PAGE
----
Whatever the relation of the mistake to the contract, if it concerns a matter which is not material thereto, no relief is given on the ground of mistake.1 In order to render a contract void, the mistake as to its terms must be material.2 To render the contract void the mistake must be so material that the contract would not have been made if the truth had been known.3 If A intends to sign a note as surety for B and intends the note to be payable to X, A is not discharged from liability by the fact that the note is by mistake made payable to B, if such note is, in fact, endorsed to X in accordance with the original intention of the parties.4 One who intends to execute a promise to pay money in the future can not avoid the transaction because the instrument is a check instead of a note, although the promisor believed that the instrument was a note.5 A mistake as to the amount of a note, assumed as part of the purchase price of stock, does not make the contract void, if the amount is less than the party assuming it agreed to pay.6

The mistake concerning the subject-matter renders the contract invalid only if it is one which can fairly be regarded as material7 If the boundaries of a tract conveyed are known, the general rule is that a slightly erroneous estimate of its area is not such mistake as to call for rescission.8

The non-existence of a part of the subject-matter which is regarded by the parties as immaterial can not affect the validity of the contract.9 If A and B exchange lands and it is understood that one of the tracts thus exchanged has no value substantially and the owner thereof knows nothing whatever about it, the fact that no such tract exists is not material and is not ground for rescission in equity.10 A contract is not rendered invalid by ignorance of the fact that a contract for a small part of the intended excavation had already been let.11 A compromise will not be disturbed because of the fact that by mistake a payment has been credited twice if, even after correcting such mistake, the balance due is equal to the amount claimed.12 If the parties have agreed upon a certain tract of land which is made up of several parcels, the fact that by mistake one of the parcels is described twice, does not render the contract of sale invalid if the price was not affected thereby.13 A slight mistake as to area,14 or boundary line,15 is held not to justify rescission. So a mistake as to one boundary line, the vendee believing that the tract in question included an abandoned shaft once used for mining gold, is not ground for relief where the evidence shows that the land was sold for mining purposes and that the existence of such shaft would not in any way increase its value, and did not in any way affect vendee.16 On the other hand, a serious discrepancy in area, as where a tract of one hundred thirty-five acres was thought to contain two hundred acres,17 or a tract of two hundred fifty acres was thought to contain only one hundred ninety-eight,18 may be ground for rescission.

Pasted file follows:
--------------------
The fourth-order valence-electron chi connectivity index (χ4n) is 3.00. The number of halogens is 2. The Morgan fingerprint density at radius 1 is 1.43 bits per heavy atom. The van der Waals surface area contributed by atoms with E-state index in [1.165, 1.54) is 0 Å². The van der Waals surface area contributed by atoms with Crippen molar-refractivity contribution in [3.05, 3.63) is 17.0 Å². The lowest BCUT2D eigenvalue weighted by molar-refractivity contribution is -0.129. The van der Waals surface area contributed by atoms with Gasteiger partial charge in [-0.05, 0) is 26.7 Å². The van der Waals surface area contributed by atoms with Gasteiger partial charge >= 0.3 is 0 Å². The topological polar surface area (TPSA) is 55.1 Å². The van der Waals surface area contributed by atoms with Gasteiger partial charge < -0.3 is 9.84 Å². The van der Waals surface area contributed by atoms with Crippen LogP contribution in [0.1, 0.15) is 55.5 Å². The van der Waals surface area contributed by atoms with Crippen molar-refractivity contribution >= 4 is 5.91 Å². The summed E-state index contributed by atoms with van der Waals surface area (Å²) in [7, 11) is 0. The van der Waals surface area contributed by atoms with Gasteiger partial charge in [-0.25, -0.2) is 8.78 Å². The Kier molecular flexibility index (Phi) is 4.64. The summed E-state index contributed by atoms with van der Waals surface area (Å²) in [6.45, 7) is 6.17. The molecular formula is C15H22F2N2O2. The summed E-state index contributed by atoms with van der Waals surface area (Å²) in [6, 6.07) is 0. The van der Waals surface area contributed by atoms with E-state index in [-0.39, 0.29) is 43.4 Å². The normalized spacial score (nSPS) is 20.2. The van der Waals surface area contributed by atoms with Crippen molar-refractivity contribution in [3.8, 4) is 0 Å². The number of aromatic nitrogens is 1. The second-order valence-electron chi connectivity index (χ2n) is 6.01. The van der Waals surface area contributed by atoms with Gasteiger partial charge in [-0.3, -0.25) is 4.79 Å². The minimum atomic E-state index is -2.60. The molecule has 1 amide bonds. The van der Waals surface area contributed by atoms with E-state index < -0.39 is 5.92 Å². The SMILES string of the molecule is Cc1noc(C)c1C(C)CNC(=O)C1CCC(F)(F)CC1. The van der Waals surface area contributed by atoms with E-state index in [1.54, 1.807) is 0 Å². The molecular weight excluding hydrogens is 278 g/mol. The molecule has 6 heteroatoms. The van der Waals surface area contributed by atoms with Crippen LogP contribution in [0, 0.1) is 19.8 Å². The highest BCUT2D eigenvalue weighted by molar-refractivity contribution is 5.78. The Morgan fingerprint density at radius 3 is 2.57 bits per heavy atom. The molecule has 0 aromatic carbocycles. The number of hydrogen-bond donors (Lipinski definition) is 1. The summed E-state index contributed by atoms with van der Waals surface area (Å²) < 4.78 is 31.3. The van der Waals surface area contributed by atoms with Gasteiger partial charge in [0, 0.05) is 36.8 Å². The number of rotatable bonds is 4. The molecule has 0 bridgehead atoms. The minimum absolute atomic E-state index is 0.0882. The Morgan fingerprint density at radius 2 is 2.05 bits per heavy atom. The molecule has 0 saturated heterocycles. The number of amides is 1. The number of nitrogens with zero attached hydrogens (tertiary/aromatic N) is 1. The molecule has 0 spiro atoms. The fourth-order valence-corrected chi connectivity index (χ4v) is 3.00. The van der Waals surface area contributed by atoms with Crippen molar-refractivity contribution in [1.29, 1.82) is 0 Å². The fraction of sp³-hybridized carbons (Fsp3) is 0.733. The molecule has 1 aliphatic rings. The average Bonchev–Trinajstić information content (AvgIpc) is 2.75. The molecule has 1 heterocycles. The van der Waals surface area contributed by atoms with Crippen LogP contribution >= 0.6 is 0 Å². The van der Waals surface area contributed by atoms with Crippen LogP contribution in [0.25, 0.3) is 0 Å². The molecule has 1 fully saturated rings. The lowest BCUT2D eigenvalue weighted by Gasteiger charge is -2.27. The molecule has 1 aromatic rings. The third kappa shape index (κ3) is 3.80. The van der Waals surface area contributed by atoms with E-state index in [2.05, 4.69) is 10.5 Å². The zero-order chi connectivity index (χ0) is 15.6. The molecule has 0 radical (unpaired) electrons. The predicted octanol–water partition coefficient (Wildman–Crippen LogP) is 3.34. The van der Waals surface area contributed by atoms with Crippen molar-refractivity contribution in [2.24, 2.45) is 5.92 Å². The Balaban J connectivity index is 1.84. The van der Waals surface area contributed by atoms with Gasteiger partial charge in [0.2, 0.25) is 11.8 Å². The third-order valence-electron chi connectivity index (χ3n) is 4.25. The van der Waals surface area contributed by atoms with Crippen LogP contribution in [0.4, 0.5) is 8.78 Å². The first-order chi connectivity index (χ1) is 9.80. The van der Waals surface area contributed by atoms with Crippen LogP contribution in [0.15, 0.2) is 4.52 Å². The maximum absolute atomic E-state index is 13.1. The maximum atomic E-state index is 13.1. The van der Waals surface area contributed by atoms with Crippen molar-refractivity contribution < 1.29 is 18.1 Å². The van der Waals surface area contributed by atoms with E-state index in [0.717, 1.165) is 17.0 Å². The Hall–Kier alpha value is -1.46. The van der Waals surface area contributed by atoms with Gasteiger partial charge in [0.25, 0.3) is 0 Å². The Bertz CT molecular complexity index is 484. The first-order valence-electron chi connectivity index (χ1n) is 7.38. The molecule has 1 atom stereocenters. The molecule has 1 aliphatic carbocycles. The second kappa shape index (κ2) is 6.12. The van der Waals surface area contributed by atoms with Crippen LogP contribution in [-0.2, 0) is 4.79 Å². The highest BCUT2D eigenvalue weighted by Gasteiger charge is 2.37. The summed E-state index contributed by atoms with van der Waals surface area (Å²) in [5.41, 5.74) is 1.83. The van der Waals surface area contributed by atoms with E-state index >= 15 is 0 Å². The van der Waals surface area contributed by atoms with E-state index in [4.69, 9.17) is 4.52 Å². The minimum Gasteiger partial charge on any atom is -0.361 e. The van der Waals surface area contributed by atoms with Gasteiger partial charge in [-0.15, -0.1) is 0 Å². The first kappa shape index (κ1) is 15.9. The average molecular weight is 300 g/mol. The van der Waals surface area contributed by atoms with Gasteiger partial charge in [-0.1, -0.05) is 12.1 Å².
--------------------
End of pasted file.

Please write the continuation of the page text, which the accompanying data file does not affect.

1 United States. Grymes v. Sanders, 93 U. S. 55, 23 L. ed. 798.

Arkansas. Carwell v. Dennis, 101 Ark. 603, 143 S. W. 135.

Iowa. Wilson v. Gunning, 80 la. 331, 45 N. W. 920.

Kentucky. Mattingly v. Stone (Ky.), 12 S. W. 467, 12 Ky. Law Rep. 72.

Missouri. Lyman v. Campbell, 34 Mo. App. 213; Wood v. Evans, 43 Mo. App. 230.

Nebraska. Lamoreaux v. Phelan, 89 Neb. 47, 130 N. W. 988.

New Jersey. Nicholson v. Janeway, 16 N. J. Eq. 285.

New York. Southwick v. Bank, 84 N. Y. 420.

Tennessee. Trigg v. Read, 24 Tenn. (5 Humph.), 529, 42 Am. Dec. 447.

Virginia. Rogers v. Pattie, 96 Va. 498, 31 S. E. 807.

2 Bassett v. O'Neil Coke & Coal Co., 140 Ky. 346, 131 S. W. 25; Columbian Conservatory of Music v. Dickenson; 158 N. Car. 207, 73 S. E. 990

3 Lamoreaux v. Phelan, 89 Neb. 47, 130 N. W. 988; McCrea v. Hinkson, 65 Or. 132. 131 Ac. 1025.

4 Bassett v. O'Neil Coal & Coke Co., 140 Ky. 346, 131 S. W. 25

5 Columbian Conservatory of Music 990.

6 Kaufman v. Bank, 31 Neb. 661, 48 N. W. 738.

7 Murray v. Paquin, 173 Fed. 319.

8 Wier v. Johns, 14 Colo. 493, 24 Ac. 202; Wilson v. Gunning, 80 Ta. 331, 45 N. W. 920; Rodgers v. Olshoffsky, 110 Pa. St. 147, 2 Atl. 44; Conta v. Corgiat, 74 Wash. 28, 132 Ac. 746.

9 Carwell v. Dennis, 101 Ark. 603, 143 S. W. 135.

A mistake as to the identity of the entire tract renders the contract void, even if the tract which is actually sold is as valuable as the one which, by mistake, was pointed out to the vendee.19 The identity of the adversary party seems to be regarded as necessarily material.20